U.S. pork exports to Mexico have fallen by 20 percent since the Mexican government added a 5 percent tariff on most U.S. pork imports. Mexico has levied the tariff for the failure of the United States to live up to a trade obligation of the 1994 North American Free Trade Agreement.
Mexico is the leading destination for U.S. pork exports by volume, and the second-largest market in terms of value, according to the United States Meat Export Federation. The U.S. pork industry shipped $762 million of pork south of the border in 2009 - an all-time record.
Total pork and pork variety meat exports to Mexico fell by about 12 percent in September compared to August. But exports of hams and shoulders – the cuts subject to the new tariff – dropped by more than 20 percent. Meanwhile, Canada’s pork exports to Mexico – which are not subject to the tariff – increased by more than 30 percent. Philip Seng, USMEF president and chief executive officer, says those who downplayed the significance of the tariff may have underestimated its impact.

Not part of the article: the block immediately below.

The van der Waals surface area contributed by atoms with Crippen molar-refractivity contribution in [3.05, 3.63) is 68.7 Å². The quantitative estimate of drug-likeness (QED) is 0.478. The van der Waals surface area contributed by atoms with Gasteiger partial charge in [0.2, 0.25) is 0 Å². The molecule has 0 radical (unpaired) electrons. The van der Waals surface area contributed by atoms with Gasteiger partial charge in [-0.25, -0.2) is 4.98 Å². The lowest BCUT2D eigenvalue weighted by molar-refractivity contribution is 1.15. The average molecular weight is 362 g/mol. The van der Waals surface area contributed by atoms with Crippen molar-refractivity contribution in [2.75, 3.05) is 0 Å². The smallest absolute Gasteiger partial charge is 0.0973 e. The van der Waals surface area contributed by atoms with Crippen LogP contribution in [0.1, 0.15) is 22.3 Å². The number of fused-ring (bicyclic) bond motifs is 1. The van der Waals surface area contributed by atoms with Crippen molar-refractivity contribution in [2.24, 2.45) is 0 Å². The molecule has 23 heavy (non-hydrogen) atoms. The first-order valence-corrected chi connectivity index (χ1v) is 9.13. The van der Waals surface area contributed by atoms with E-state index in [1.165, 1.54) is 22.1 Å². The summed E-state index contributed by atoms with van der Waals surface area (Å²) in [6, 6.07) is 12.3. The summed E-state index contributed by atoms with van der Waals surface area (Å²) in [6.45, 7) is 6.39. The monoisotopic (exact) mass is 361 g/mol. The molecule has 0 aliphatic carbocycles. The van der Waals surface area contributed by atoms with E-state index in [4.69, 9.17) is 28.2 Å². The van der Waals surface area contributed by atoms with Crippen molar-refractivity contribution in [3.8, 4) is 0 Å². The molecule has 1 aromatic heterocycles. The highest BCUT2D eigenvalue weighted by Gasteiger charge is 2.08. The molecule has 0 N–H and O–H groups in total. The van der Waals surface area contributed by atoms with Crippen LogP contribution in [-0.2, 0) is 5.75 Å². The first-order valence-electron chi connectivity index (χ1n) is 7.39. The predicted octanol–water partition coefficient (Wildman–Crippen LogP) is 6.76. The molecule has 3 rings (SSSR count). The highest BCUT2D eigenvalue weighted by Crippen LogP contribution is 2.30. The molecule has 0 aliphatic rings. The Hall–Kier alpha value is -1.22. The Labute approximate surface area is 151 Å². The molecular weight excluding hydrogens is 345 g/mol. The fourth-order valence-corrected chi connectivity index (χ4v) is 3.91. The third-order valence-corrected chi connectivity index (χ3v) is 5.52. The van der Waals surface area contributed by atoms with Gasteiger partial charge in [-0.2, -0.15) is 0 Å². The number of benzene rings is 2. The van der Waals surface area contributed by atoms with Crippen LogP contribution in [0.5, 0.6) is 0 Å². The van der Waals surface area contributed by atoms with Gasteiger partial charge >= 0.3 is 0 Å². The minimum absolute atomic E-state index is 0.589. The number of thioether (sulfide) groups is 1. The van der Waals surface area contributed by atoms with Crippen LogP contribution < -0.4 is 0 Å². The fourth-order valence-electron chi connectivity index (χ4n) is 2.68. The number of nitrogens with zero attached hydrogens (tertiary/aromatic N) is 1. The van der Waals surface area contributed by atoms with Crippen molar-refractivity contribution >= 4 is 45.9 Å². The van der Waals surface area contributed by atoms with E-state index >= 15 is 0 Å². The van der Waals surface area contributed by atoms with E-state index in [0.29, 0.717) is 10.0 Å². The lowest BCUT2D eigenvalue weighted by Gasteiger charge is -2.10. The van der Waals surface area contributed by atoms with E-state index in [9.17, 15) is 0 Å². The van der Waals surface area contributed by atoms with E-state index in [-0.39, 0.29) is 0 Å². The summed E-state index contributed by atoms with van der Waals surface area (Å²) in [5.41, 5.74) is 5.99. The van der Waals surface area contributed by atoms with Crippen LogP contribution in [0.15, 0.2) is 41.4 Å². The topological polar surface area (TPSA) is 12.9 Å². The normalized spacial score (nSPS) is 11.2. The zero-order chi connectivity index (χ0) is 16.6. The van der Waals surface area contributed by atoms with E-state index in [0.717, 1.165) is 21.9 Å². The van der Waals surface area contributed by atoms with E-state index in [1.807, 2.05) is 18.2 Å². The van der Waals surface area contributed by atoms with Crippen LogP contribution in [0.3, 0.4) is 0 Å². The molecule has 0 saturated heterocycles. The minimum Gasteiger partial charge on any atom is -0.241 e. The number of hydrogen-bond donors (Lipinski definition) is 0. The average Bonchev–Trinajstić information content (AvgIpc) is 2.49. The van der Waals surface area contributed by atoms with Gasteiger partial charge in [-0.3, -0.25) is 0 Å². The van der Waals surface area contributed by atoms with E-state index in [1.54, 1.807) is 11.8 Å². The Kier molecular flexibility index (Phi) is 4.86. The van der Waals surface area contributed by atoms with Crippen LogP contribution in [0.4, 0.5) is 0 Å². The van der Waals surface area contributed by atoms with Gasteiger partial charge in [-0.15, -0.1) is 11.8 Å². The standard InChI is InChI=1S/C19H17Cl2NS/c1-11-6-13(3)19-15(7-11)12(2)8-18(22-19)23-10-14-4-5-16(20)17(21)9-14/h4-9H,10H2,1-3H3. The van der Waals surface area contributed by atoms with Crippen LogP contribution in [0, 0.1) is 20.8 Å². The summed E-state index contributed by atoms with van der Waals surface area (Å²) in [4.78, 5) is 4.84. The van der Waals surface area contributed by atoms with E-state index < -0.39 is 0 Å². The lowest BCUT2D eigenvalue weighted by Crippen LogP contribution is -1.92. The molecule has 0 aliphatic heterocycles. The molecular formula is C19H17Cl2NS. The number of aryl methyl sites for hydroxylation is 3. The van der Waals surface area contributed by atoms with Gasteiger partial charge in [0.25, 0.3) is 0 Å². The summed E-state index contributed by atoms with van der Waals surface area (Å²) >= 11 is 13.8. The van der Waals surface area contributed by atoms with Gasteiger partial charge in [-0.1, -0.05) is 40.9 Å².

The National Pork Producers Council has been urging the Obama administration to resolve the trucking disputeas as quickly as possible. The controversy erupted in March 2009 after the U.S. Congress failed to renew a pilot program covering Mexican trucking companies.
In August, Mexico added products, including pork, dairy and apples, to its initial retaliation list of 89 products after the Obama administration failed to present a proposal for resolving the trucking issue.
According to recent data from the U.S. Department of Commerce and the Canadian government, U.S. pork exports to Mexico dropped by nearly 5,000 metric tons from August to September – a loss of about $9 million.
“The trucking issue needs to be resolved now, before the U.S. pork industry loses even more of its market share in Mexico,” said NPPC President Sam Carney, a pork producer from Adair, Iowa. “We’re talking about the livelihoods of American hog farmers; we’re talking about lost U.S. jobs. And it isn’t just the pork industry; this is happening to the producers of the other 98 products on the retaliation list.”
Source: NPPC, USMEF